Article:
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Timer events that must occur

P: n/a
I've recently been playing with some UI ideas that require the user of a timer
to drive animation. The problem I'm having is that Access routinely stops
firing timer events for long periods of time.

For example, the user types a character in another window, and the timer
stops. The user types another key, and the timer starts again, runs for a few
seconds, then stops again.

Now, the code I'm writing would easily tolerate a few dropped timer event
firings, but these long pauses just don't work.

Of course, an ActiveX control might do the trick, but I also like to limit the
use of external controls because it makes the software harder to deploy,
especially for quick demos and such.

Does anyone have any clever solutions for this problem?
Nov 13 '05 #1
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11 Replies


P: n/a
On Apr 10 2005, 12:04 am, Steve Jorgensen <no****@nospam.nospam> wrote
in news:h2********************************@4ax.com:
I've recently been playing with some UI ideas that require the user of
a timer to drive animation. The problem I'm having is that Access
routinely stops firing timer events for long periods of time.

For example, the user types a character in another window, and the
timer stops. The user types another key, and the timer starts again,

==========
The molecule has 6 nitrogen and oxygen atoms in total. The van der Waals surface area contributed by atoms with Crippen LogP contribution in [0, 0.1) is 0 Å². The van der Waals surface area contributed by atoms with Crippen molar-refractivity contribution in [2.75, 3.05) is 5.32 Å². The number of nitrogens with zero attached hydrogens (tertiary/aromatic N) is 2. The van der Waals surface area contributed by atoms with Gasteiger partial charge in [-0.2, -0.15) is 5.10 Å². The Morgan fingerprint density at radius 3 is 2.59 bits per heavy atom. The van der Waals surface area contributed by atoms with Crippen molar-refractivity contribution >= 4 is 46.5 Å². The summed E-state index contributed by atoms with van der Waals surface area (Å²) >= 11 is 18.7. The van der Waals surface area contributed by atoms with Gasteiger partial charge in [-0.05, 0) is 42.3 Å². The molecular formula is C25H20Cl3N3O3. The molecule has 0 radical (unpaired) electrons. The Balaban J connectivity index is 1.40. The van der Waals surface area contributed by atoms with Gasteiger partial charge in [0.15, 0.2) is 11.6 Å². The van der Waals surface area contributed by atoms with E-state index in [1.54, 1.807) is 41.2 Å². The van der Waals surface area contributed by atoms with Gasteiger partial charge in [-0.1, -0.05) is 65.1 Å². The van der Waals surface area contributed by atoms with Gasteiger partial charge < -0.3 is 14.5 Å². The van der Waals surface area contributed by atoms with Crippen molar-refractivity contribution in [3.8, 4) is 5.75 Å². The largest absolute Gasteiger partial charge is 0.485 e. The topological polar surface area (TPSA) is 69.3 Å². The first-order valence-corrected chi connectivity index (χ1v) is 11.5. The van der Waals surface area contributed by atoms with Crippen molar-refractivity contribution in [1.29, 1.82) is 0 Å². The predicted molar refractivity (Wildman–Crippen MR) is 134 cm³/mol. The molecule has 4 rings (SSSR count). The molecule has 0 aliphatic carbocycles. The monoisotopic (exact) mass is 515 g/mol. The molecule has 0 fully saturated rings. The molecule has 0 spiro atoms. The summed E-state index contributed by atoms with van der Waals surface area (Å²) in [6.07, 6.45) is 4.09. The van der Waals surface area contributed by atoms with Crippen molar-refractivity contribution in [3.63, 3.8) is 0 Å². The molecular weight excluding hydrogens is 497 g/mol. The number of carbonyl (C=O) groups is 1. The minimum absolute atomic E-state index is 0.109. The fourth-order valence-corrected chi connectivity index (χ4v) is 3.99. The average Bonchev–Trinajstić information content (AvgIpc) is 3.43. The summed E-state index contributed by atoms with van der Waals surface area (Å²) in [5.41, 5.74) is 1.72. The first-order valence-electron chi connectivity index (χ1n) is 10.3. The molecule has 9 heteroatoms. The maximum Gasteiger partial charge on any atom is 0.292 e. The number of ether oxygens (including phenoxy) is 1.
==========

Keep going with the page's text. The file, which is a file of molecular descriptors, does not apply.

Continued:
runs for a few seconds, then stops again.

Now, the code I'm writing would easily tolerate a few dropped timer
event firings, but these long pauses just don't work.

Of course, an ActiveX control might do the trick, but I also like to
limit the use of external controls because it makes the software
harder to deploy, especially for quick demos and such.

Does anyone have any clever solutions for this problem?


SetTimer API, perhaps? Needs a callback function, which shouldn't be a
problem in newer versions of Access.

--
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Nov 13 '05 #2

P: n/a
On Sun, 10 Apr 2005 15:33:26 -0000, Dimitri Furman <df*****@cloud99.net>
wrote:
On Apr 10 2005, 12:04 am, Steve Jorgensen <no****@nospam.nospam> wrote
in news:h2********************************@4ax.com:
I've recently been playing with some UI ideas that require the user of
a timer to drive animation. The problem I'm having is that Access
routinely stops firing timer events for long periods of time.

For example, the user types a character in another window, and the
timer stops. The user types another key, and the timer starts again,
runs for a few seconds, then stops again.

Now, the code I'm writing would easily tolerate a few dropped timer
event firings, but these long pauses just don't work.

Of course, an ActiveX control might do the trick, but I also like to
limit the use of external controls because it makes the software
harder to deploy, especially for quick demos and such.

Does anyone have any clever solutions for this problem?


SetTimer API, perhaps? Needs a callback function, which shouldn't be a
problem in newer versions of Access.


Shouldn't it? Wouldn't that amount to multi-threading, which VBA does not
support?
Nov 13 '05 #3

P: n/a
On Sat, 09 Apr 2005 21:04:27 -0700, Steve Jorgensen
<no****@nospam.nospam> wrote:

The way I understand timers, an ActiveX control (I'm thinking you are
planning on writing one) may not do the trick. WM_TIMER events are
used by the "normal" timers (SetTimer, the Timer control in VB and
Access) and they are low priority events, that only happen after all
other events are processed. They are also combined to a single event
if their time has expired before they got a change to tick.

The multimedia timer timeSetEvent ticks more predictably, but at the
price of consuming more CPU resources.

-Tom.

I've recently been playing with some UI ideas that require the user of a timer
to drive animation. The problem I'm having is that Access routinely stops